WASHINGTON — Six-term incumbent Thad Cochran is getting a campaign finance boost from the top Senate Republican, while tea party challenger Chris McDaniel continues telling voters that Cochran is failing to fight President Barack Obama’s policies.
Senate Majority Leader Mitch McConnell hosted a fundraiser that collected $825,000 for Cochran on Tuesday at the National Republican Senatorial Committee building in Washington. More than 250 people attended. Hosts paid $5,000 from a political action committee or $2,600 from individuals. Guests paid $2,000 for a PAC or $1,000 from personal checking accounts.
Cochran said yesterday at a campaign stop in Richland that he welcomes McConnell’s support.
“He’s a good friend,” Cochran said. “He’s been helpful to me. He helps us get problems solved for the state of Mississippi.”
McDaniel, a second-term state senator, said yesterday that he wonders why Cochran does not aggressively fight Obama.
“I hear he called me a few names,” McDaniel said, drawing laughter at a local Republican women’s luncheon in Laurel. “I think he called me an extremist and he called me dangerous. Why hasn’t he ever called Barack Obama either of those terms?”
McDaniel later added, “Extremism is loading more debt on our children than they can sustain. Extremism is ignoring the Constitution, focusing instead on cronyism and favoritism. We are not extremists. We are patriots.”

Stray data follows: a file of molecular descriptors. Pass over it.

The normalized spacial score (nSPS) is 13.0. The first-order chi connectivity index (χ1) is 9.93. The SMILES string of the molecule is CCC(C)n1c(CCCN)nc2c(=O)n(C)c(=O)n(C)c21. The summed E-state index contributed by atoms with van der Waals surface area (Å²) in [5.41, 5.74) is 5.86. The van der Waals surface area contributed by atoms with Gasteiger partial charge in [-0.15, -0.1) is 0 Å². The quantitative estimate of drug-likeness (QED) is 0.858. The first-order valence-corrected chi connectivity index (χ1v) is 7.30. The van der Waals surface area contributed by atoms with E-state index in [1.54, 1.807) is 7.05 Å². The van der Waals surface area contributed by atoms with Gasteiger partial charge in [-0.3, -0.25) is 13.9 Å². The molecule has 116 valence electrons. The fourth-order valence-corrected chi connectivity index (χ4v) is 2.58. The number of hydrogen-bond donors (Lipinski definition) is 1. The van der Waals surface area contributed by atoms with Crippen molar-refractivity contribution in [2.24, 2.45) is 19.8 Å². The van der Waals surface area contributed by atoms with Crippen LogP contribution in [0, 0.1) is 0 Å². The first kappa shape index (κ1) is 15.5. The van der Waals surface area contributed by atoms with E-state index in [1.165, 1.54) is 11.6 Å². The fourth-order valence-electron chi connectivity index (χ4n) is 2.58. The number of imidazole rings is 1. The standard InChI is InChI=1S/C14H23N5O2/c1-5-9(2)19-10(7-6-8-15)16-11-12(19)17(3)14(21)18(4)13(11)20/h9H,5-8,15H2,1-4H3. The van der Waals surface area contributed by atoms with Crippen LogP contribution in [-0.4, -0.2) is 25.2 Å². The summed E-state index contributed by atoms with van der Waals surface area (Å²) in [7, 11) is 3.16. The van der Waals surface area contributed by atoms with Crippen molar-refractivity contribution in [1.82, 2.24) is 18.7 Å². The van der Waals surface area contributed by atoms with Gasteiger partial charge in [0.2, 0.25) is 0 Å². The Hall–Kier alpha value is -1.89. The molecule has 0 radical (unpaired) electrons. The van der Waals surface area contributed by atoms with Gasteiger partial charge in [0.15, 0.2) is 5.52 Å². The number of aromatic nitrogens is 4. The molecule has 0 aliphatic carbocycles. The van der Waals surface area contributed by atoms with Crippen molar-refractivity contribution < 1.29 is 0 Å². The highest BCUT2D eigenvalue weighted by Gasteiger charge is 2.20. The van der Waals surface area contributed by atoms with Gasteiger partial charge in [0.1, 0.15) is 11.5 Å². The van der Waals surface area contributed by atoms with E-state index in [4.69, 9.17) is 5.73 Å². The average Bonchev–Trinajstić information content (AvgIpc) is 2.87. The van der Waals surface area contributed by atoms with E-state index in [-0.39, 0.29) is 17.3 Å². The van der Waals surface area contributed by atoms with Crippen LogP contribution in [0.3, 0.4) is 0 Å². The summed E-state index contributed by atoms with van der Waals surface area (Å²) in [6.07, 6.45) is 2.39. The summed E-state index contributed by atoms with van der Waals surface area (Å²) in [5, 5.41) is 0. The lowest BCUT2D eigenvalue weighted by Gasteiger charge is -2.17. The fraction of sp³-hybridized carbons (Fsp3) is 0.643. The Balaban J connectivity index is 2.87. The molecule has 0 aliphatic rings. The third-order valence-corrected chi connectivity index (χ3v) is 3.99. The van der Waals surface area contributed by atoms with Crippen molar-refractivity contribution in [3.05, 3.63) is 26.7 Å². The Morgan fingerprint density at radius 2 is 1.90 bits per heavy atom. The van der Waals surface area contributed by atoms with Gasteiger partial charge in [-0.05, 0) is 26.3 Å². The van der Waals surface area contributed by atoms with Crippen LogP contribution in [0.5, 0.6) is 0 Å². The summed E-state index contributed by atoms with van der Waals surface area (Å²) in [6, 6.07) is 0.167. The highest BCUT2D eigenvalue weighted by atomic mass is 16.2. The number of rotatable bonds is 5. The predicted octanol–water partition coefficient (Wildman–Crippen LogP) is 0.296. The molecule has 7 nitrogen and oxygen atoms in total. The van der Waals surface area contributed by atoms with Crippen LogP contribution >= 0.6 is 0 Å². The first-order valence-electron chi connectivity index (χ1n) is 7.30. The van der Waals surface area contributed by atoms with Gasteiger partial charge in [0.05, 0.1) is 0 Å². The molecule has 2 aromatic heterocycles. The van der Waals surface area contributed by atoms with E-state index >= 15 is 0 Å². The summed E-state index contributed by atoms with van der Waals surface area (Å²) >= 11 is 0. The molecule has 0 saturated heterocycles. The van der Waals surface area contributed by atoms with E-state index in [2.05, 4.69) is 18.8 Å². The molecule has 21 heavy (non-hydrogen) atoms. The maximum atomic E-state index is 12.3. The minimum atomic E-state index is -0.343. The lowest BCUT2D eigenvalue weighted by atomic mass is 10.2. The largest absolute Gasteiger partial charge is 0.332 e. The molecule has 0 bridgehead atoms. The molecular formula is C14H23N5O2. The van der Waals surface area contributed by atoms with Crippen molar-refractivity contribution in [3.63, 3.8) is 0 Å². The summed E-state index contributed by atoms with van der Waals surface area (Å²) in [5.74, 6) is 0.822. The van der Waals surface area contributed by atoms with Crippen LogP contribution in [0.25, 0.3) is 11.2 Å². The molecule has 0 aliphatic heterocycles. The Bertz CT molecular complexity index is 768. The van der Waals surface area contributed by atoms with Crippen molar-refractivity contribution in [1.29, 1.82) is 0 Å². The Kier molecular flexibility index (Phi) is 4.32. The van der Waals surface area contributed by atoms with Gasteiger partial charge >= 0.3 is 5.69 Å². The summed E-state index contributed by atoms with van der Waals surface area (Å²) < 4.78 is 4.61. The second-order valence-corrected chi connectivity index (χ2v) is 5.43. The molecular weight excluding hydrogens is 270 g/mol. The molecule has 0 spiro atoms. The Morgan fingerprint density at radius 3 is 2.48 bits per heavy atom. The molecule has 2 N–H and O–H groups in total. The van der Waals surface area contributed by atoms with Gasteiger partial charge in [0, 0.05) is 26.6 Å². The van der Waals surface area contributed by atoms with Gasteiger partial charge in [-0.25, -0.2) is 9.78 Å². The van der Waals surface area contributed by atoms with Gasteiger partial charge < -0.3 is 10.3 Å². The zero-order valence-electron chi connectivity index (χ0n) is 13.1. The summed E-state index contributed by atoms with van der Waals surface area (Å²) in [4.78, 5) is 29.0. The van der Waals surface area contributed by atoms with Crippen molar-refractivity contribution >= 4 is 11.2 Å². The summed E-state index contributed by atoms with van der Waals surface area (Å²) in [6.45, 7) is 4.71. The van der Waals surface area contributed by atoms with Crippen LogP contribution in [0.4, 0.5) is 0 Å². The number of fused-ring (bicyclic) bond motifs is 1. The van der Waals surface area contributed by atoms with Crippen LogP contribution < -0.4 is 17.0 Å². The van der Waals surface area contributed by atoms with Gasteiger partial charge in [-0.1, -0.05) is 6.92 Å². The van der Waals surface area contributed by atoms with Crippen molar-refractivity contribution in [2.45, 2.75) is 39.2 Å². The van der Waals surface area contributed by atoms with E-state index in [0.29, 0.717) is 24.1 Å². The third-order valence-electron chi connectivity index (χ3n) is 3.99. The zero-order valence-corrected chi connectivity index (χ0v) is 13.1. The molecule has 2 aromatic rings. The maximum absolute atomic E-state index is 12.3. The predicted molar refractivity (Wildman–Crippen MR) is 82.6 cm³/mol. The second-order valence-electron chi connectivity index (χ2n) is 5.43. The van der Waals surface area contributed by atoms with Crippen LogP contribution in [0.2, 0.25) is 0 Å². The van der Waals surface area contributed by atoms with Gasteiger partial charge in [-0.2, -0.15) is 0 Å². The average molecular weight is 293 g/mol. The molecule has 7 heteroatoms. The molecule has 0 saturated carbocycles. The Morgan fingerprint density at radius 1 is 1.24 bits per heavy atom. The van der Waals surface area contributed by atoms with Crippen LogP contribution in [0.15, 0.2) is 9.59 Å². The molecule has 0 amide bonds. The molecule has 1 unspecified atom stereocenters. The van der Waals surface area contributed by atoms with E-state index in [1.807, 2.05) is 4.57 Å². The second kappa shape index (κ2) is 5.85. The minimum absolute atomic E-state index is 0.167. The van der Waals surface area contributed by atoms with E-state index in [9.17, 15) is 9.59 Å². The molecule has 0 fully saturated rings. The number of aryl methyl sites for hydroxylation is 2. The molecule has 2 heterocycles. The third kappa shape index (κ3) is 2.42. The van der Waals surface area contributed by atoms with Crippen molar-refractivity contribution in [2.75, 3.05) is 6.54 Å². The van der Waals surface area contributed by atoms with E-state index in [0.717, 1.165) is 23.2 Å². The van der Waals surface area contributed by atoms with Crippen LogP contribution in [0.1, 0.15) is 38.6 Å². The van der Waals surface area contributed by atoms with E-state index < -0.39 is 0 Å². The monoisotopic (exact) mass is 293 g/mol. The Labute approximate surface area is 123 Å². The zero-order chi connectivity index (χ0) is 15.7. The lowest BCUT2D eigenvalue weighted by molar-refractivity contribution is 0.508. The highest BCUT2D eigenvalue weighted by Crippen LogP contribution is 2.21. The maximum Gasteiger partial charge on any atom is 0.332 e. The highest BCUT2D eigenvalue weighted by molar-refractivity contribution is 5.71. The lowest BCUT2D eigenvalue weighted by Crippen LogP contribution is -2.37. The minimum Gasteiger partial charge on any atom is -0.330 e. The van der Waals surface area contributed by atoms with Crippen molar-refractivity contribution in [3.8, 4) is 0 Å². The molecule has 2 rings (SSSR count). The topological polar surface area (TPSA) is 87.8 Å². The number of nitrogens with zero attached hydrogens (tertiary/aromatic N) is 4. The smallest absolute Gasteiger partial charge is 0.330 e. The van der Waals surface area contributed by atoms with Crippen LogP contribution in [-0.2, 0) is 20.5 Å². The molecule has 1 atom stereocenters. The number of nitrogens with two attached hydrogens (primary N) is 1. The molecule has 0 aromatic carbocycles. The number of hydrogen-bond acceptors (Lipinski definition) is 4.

Cochran, a former Senate Appropriations Committee chairman, spent part of Wednesday touring a Siemens plant in Richland that manufactures substation equipment for utilities. He said he is trying to remind voters of federal funding he has brought to Mississippi to support job creation, military installations, universities and agriculture projects.
“I think it’s the competition for ideas now … whether you want somebody with experience in helping support our state and its needs or someone who’s trying to tear down the federal government,” Cochran told reporters outside the plant.
McDaniel and Cochran compete in a June 24 runoff for the Republican nomination. In the November general election, the GOP nominee will face Democratic former U.S. Rep. Travis Childers and the Reform Party’s Shawn O’Hara, who has run unsuccessfully for more than a dozen offices over the past two decades.
The Mississippi Republican Executive Committee has until Friday to certify county-by-county results from the June 3 primary and officially set the June 24 runoff. The group met Wednesday, but did not certify the statewide race totals because about 30 of 82 county parties had not turned in their results. Party chairman Joe Nosef said he expects certification to be completed on time.